Eclipse of Community

STEPHEN HAYES

December 16, 1992|By STEPHEN HAYES

I was in the neutral zone, an edge of downtown Baltimore where whites venture with growing infrequency at night. But I had been working late and wanted a quick snack. The buildings on the way were mostly empty, monuments to failed dreams.

The streets were cold and empty when I went into the restaurant, even colder and emptier when I came out a half hour later. Halfway across the plaza two men, both black, walked toward me, hands in their coat pockets. Our courses were bearing toward one another. I veered and they veered toward me again. I abruptly turned, walked quickly back into the restaurant and waited for them to walk by. They turned and walked between two buildings, then disappeared into a parking lot.

I walked briskly to my car, angry at myself. Perhaps it was just a coincidence, and I had slipped into the paranoia of every white man's urban nightmare.

I did have an excuse: I had been robbed at gunpoint before, once on Park Avenue in New York, a block from the Waldorf-Astoria. Several passers-by had at first looked concerned; then they looked away. That stayed with me, and chance encounters have never again come so casually.

This time the feeling was not the same, however. Weeks later I was still angry. My first time as a victim I could attribute it to the price of living in New York. But now the feeling was different. I am no longer comfortable in America. The disease of violence, with its cancerous fear, has spread everywhere. As surely as tumor kills the individual this cancer is killing America.

My friend told me not to blame myself. Better safe than sorry, she said. But the truth is that we are no longer a country at peace. We are at war, a civil war between rich and poor, white and black, black and black.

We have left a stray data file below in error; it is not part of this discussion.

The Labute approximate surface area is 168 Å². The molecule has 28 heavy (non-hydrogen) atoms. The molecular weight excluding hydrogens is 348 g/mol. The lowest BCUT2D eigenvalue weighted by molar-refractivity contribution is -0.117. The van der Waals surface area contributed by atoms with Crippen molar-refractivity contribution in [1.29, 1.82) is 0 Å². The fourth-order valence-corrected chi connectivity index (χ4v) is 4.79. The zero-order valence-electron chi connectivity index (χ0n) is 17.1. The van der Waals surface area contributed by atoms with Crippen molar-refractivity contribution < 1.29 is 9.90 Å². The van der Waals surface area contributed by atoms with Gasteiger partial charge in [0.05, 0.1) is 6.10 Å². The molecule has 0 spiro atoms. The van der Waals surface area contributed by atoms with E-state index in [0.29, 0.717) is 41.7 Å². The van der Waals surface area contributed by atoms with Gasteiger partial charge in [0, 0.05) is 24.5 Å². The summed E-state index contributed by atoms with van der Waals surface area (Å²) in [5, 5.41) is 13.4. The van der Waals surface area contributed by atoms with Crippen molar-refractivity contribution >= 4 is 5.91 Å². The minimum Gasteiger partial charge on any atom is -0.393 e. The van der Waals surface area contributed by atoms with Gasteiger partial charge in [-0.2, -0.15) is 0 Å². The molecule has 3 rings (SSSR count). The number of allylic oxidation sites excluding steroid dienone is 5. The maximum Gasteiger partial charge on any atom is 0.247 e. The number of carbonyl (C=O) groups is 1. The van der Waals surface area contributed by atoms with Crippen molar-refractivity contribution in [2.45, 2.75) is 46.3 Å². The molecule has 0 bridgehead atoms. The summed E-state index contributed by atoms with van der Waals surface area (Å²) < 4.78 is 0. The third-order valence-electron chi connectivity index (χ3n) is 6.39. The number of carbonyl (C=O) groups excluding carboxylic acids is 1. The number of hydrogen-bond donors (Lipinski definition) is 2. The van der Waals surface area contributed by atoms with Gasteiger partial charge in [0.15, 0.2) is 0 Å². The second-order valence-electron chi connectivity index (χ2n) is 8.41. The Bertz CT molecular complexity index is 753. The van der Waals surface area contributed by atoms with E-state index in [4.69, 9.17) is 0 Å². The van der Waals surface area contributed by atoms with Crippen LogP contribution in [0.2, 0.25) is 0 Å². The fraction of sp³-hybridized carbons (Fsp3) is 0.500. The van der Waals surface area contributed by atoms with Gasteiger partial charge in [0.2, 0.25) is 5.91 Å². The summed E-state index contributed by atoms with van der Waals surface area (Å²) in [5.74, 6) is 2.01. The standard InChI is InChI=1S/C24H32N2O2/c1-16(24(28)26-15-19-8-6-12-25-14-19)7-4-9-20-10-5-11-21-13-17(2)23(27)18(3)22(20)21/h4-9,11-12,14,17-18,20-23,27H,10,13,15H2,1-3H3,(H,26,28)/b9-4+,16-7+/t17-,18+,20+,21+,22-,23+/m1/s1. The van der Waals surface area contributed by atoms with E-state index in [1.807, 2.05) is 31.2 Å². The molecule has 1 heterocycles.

Encounters increasingly are met with suspicion. We are all becoming prisoners in our own country.

As if we were in the midst of some Central American civil conflict, there are safe zones and zones held by the terrorists, especially under the cover of darkness. We have even imposed the conditions of a police state upon ourselves by carefully limiting what we might say lest it upset someone who may be carrying a concealed weapon. And in our silence and withdrawal the killings mount.

In three years, more American men have been murdered in our cities than during 13 years of war in Vietnam. More than 60,000 young people, mostly black, have lost their lives in killings. If only one-hundredth of this number of Americans had been killed in a foreign nation we would have invaded under a tidal wave of patriotic fervor. If 60,000 young white men had died through killings we would have called out the National Guard and had every law enforcement agency in America cracking down.

As it is, as long as blacks kill blacks in their own neighborhoods, whites leave the problem to under-manned police homicide units. No matter that most of the people in the killing zones are as decent as those outside it and live constantly with the kind of fear the rest of us only rarely encounter. Our answer is to continue to segregate ourselves, seeking safety first -- the safety of private schools, suburban neighborhoods, of isolation and insulation from the chance encounter.

This cannot last. Every step toward segregation demeans us. By accepting the killing zones, by accepting substandard schools, by accepting politicians who reassure us with friendly banality we demean ourselves. Every step we take away from the whole society makes us smaller because we have accepted this society as it is and not as it could be.

Each day the territory on which we feel comfortable diminishes and the possibilities of life diminish with it. We can't keep running away. There is no place to hide any more.

We must re-engage with those we perceive as the enemy, and we must re-engage with ourselves. We must reclaim our humanity and our courage. Our cities and towns cannot work without the courage to come together, to openly reveal who we are, unafraid of rejection or political correctness.

No single entity -- business, politics, social work, religion -- can solve the American dilemma alone, for the crisis is one of division and fragmentation and the claiming of territory -- physical or psychological. The boundary lines of our minds not only keep the intruder out, they keep us trapped within.

The re-engagement of all facets of community leadership is essential, as is the courage to engage in candid dialogue and seek common ground upon which solutions can be built. We all lose if we fail to seek that common ground. We all lose if we allow ourselves, through our fears and prejudices, to be further polarized, separated and isolated -- especially by those we call our leaders -- because we ourselves have walked away from engagement.

Stephen Hayes is president of the Baltimore-based American Center for International Leadership.

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